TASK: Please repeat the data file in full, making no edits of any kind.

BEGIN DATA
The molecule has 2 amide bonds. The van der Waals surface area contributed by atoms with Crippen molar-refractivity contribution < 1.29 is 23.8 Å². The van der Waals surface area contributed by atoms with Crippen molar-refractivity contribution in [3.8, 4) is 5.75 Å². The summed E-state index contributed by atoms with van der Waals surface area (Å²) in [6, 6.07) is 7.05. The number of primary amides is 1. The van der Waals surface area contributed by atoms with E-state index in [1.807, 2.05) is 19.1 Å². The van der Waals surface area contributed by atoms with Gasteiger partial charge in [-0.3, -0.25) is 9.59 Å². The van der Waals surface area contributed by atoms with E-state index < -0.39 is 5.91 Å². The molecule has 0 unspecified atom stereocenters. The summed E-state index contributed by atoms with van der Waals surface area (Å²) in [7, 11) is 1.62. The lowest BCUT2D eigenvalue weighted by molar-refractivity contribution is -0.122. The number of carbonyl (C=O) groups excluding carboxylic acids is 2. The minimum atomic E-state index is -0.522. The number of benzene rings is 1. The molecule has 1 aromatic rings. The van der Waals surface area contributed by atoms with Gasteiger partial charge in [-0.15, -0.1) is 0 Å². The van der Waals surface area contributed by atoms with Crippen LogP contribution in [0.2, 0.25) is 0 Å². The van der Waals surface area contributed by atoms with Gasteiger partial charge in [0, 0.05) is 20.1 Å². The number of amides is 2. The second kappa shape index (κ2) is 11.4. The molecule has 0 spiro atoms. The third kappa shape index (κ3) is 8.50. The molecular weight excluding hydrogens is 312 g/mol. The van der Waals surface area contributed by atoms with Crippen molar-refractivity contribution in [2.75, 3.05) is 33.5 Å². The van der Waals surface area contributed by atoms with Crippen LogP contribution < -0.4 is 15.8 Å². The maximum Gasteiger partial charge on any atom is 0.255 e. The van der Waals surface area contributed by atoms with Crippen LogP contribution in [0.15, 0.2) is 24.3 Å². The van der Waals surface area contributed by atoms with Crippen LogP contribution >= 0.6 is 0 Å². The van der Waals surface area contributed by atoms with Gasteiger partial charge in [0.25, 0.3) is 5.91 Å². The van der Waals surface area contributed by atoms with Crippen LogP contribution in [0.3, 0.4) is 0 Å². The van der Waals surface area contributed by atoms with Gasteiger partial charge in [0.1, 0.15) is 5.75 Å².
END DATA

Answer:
The molecule has 2 amide bonds. The van der Waals surface area contributed by atoms with Crippen molar-refractivity contribution < 1.29 is 23.8 Å². The van der Waals surface area contributed by atoms with Crippen molar-refractivity contribution in [3.8, 4) is 5.75 Å². The summed E-state index contributed by atoms with van der Waals surface area (Å²) in [6, 6.07) is 7.05. The number of primary amides is 1. The van der Waals surface area contributed by atoms with E-state index in [1.807, 2.05) is 19.1 Å². The van der Waals surface area contributed by atoms with Gasteiger partial charge in [-0.3, -0.25) is 9.59 Å². The van der Waals surface area contributed by atoms with E-state index < -0.39 is 5.91 Å². The molecule has 0 unspecified atom stereocenters. The summed E-state index contributed by atoms with van der Waals surface area (Å²) in [7, 11) is 1.62. The lowest BCUT2D eigenvalue weighted by molar-refractivity contribution is -0.122. The number of carbonyl (C=O) groups excluding carboxylic acids is 2. The minimum atomic E-state index is -0.522. The number of benzene rings is 1. The molecule has 1 aromatic rings. The van der Waals surface area contributed by atoms with Gasteiger partial charge in [-0.15, -0.1) is 0 Å². The van der Waals surface area contributed by atoms with Crippen LogP contribution in [0.2, 0.25) is 0 Å². The van der Waals surface area contributed by atoms with Gasteiger partial charge in [0, 0.05) is 20.1 Å². The number of amides is 2. The second kappa shape index (κ2) is 11.4. The molecule has 0 spiro atoms. The third kappa shape index (κ3) is 8.50. The molecular weight excluding hydrogens is 312 g/mol. The van der Waals surface area contributed by atoms with Crippen molar-refractivity contribution in [2.75, 3.05) is 33.5 Å². The van der Waals surface area contributed by atoms with Crippen LogP contribution < -0.4 is 15.8 Å². The maximum Gasteiger partial charge on any atom is 0.255 e. The van der Waals surface area contributed by atoms with Crippen LogP contribution in [0.15, 0.2) is 24.3 Å². The van der Waals surface area contributed by atoms with Crippen LogP contribution >= 0.6 is 0 Å². The van der Waals surface area contributed by atoms with Gasteiger partial charge in [0.25, 0.3) is 5.91 Å². The van der Waals surface area contributed by atoms with Crippen LogP contribution in [0.3, 0.4) is 0 Å². The van der Waals surface area contributed by atoms with Gasteiger partial charge in [0.1, 0.15) is 5.75 Å².